In Kolin Corporation Ltd v Kolin Electronics Co, Inc, the Philippines Supreme Court got to rule on a question of when goods are similar or dissimilar for trademark law purposes. Both companies owned the marks KOLIN for different goods in class 9. The case began with an opposition filed by Taiwan's Kolin Corp. who owns KOLIN for TVs and DVD players. The Philippines company Kolin Electronics makes power supply products and also registered its mark in Class 9.
The case proceeded through appeals to the Supreme Court. The key question was whether the goods were similar, or not, even though they both fell in class 9 under the Nice Classification. The Court's view was that Nice was not the 'sole and decisive factor' but 'similarity of the products and not the arbitrary classification or general description their properties or characteristics' was the right test. Clearly TVs are not the same as power supply products. The latter especially were not consumer goods bought by the casual buyer.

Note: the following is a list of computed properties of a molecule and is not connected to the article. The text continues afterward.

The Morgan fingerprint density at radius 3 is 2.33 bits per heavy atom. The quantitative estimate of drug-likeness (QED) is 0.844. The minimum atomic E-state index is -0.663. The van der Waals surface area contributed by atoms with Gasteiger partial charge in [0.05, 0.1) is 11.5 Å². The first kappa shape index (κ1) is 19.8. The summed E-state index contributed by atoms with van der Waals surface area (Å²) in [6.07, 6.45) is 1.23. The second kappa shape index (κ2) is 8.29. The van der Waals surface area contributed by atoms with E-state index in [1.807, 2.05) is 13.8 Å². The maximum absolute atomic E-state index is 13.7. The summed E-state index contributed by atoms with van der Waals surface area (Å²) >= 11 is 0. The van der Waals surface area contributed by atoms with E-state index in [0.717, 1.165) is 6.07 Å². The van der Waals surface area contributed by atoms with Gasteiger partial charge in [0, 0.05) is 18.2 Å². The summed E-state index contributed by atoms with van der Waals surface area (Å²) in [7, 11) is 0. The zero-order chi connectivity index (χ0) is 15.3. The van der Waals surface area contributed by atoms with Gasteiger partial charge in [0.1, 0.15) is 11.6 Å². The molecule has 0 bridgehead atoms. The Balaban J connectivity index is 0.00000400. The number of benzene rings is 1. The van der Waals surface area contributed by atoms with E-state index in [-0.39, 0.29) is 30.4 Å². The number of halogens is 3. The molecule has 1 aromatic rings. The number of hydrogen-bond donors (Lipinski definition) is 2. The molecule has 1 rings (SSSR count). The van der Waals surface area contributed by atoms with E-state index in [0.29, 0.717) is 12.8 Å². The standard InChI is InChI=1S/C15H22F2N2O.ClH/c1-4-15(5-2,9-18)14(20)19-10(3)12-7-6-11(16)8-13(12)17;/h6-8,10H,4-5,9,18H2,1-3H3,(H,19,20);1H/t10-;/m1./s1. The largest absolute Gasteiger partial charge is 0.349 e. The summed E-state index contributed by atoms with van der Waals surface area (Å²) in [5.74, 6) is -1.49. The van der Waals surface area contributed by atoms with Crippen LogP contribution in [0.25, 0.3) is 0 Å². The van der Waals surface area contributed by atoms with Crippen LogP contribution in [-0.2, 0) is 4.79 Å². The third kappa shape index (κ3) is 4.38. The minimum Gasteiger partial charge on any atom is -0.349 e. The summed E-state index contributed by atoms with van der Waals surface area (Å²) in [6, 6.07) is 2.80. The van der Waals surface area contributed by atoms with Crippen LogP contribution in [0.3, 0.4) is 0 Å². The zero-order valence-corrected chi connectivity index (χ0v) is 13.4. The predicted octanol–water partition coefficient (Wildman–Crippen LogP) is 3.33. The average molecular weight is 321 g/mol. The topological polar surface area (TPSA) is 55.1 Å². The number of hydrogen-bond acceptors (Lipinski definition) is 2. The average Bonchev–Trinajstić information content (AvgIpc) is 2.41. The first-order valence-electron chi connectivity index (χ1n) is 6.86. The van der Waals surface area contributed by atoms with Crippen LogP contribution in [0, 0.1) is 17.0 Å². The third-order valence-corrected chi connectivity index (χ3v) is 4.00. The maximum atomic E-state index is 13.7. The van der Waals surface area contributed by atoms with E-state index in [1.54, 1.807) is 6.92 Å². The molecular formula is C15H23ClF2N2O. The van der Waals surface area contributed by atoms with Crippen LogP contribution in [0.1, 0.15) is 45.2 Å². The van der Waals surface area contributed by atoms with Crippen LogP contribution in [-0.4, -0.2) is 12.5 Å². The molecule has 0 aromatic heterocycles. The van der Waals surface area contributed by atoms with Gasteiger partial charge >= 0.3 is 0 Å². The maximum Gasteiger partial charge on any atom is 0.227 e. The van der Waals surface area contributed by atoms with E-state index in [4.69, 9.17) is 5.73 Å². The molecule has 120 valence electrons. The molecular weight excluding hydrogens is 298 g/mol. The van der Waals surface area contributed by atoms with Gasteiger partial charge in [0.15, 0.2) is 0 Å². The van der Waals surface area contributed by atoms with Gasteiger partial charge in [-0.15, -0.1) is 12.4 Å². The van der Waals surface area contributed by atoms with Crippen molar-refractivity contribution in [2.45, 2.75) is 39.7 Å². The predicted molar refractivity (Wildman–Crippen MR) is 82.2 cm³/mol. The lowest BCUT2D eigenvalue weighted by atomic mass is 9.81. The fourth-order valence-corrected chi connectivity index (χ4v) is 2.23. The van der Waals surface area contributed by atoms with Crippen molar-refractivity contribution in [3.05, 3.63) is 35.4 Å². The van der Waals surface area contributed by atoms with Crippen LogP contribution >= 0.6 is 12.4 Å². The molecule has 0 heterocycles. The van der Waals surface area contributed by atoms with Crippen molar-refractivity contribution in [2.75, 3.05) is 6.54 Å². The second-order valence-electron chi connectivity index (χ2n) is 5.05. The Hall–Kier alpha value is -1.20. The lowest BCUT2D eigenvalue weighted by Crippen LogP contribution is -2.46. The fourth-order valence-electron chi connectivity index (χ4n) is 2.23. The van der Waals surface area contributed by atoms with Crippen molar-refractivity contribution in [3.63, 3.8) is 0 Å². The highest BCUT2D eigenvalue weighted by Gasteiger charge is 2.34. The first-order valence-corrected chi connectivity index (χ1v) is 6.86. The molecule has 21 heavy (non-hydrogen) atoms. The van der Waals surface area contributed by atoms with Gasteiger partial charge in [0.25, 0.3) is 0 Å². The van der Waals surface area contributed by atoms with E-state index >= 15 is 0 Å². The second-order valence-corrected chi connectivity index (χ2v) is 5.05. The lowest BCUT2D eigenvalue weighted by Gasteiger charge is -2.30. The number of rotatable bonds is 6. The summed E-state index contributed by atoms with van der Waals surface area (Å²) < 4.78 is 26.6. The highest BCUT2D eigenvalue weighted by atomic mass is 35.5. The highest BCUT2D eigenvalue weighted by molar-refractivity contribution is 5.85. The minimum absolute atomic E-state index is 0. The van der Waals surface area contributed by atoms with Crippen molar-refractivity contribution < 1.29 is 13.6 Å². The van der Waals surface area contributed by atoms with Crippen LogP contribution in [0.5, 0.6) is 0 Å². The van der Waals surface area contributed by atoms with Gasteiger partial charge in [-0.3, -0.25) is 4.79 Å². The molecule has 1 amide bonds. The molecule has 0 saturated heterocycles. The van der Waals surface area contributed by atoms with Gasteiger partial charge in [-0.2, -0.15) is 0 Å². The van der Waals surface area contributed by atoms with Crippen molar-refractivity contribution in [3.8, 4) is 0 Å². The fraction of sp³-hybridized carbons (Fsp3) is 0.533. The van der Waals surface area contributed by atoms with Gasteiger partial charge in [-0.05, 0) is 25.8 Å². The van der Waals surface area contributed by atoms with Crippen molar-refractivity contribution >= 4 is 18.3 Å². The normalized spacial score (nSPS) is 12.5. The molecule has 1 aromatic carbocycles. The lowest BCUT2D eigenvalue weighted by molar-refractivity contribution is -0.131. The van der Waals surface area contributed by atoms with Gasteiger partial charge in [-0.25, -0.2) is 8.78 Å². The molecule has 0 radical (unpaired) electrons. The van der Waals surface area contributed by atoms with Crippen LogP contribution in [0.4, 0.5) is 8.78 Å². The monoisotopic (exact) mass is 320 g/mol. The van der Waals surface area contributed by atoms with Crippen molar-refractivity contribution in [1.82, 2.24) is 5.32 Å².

It is an obvious point and one reinforcing earlier cases, especially given class 9's breadth. But such decisions help set clear precedents for future arguments. The problem is that anyone who disagrees because they are on the wrong end of this argument can still appeal all the way to the Supreme Court delaying their case for years.